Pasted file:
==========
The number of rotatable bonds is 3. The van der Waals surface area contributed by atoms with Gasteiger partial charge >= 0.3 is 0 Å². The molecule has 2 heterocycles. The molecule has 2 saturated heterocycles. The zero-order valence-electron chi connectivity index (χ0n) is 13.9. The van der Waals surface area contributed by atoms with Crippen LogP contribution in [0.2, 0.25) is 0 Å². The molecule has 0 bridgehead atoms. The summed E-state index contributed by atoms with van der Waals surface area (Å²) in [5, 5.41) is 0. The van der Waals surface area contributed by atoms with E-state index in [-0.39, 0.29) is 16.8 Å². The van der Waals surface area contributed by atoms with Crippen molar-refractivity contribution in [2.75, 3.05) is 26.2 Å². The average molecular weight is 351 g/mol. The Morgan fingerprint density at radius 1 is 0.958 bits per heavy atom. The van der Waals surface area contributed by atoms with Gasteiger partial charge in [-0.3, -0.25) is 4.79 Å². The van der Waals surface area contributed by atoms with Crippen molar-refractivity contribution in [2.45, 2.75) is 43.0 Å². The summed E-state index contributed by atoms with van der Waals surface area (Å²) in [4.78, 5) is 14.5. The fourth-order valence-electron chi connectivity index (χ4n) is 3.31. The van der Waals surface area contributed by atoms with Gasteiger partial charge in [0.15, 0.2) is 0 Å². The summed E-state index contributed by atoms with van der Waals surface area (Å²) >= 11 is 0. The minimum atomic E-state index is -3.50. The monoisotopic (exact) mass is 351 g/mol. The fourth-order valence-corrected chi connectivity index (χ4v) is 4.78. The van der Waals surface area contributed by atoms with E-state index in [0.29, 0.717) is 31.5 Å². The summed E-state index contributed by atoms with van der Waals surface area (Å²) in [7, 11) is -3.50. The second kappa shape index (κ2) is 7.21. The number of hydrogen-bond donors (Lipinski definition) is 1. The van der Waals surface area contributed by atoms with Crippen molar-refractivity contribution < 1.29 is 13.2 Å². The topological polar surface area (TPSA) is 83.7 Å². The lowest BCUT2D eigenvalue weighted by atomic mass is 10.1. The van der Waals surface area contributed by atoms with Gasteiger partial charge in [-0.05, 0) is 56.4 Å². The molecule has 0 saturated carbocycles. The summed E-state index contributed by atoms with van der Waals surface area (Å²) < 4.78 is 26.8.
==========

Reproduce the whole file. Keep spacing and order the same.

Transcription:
The number of rotatable bonds is 3. The van der Waals surface area contributed by atoms with Gasteiger partial charge >= 0.3 is 0 Å². The molecule has 2 heterocycles. The molecule has 2 saturated heterocycles. The zero-order valence-electron chi connectivity index (χ0n) is 13.9. The van der Waals surface area contributed by atoms with Crippen LogP contribution in [0.2, 0.25) is 0 Å². The molecule has 0 bridgehead atoms. The summed E-state index contributed by atoms with van der Waals surface area (Å²) in [5, 5.41) is 0. The van der Waals surface area contributed by atoms with E-state index in [-0.39, 0.29) is 16.8 Å². The van der Waals surface area contributed by atoms with Crippen molar-refractivity contribution in [2.75, 3.05) is 26.2 Å². The average molecular weight is 351 g/mol. The Morgan fingerprint density at radius 1 is 0.958 bits per heavy atom. The van der Waals surface area contributed by atoms with Gasteiger partial charge in [-0.3, -0.25) is 4.79 Å². The van der Waals surface area contributed by atoms with Crippen molar-refractivity contribution in [2.45, 2.75) is 43.0 Å². The summed E-state index contributed by atoms with van der Waals surface area (Å²) in [4.78, 5) is 14.5. The fourth-order valence-electron chi connectivity index (χ4n) is 3.31. The van der Waals surface area contributed by atoms with Gasteiger partial charge in [0.15, 0.2) is 0 Å². The summed E-state index contributed by atoms with van der Waals surface area (Å²) >= 11 is 0. The minimum atomic E-state index is -3.50. The monoisotopic (exact) mass is 351 g/mol. The fourth-order valence-corrected chi connectivity index (χ4v) is 4.78. The van der Waals surface area contributed by atoms with E-state index in [0.29, 0.717) is 31.5 Å². The summed E-state index contributed by atoms with van der Waals surface area (Å²) in [7, 11) is -3.50. The second kappa shape index (κ2) is 7.21. The number of hydrogen-bond donors (Lipinski definition) is 1. The van der Waals surface area contributed by atoms with Crippen molar-refractivity contribution < 1.29 is 13.2 Å². The topological polar surface area (TPSA) is 83.7 Å². The lowest BCUT2D eigenvalue weighted by atomic mass is 10.1. The van der Waals surface area contributed by atoms with Gasteiger partial charge in [-0.05, 0) is 56.4 Å². The molecule has 0 saturated carbocycles. The summed E-state index contributed by atoms with van der Waals surface area (Å²) < 4.78 is 26.8.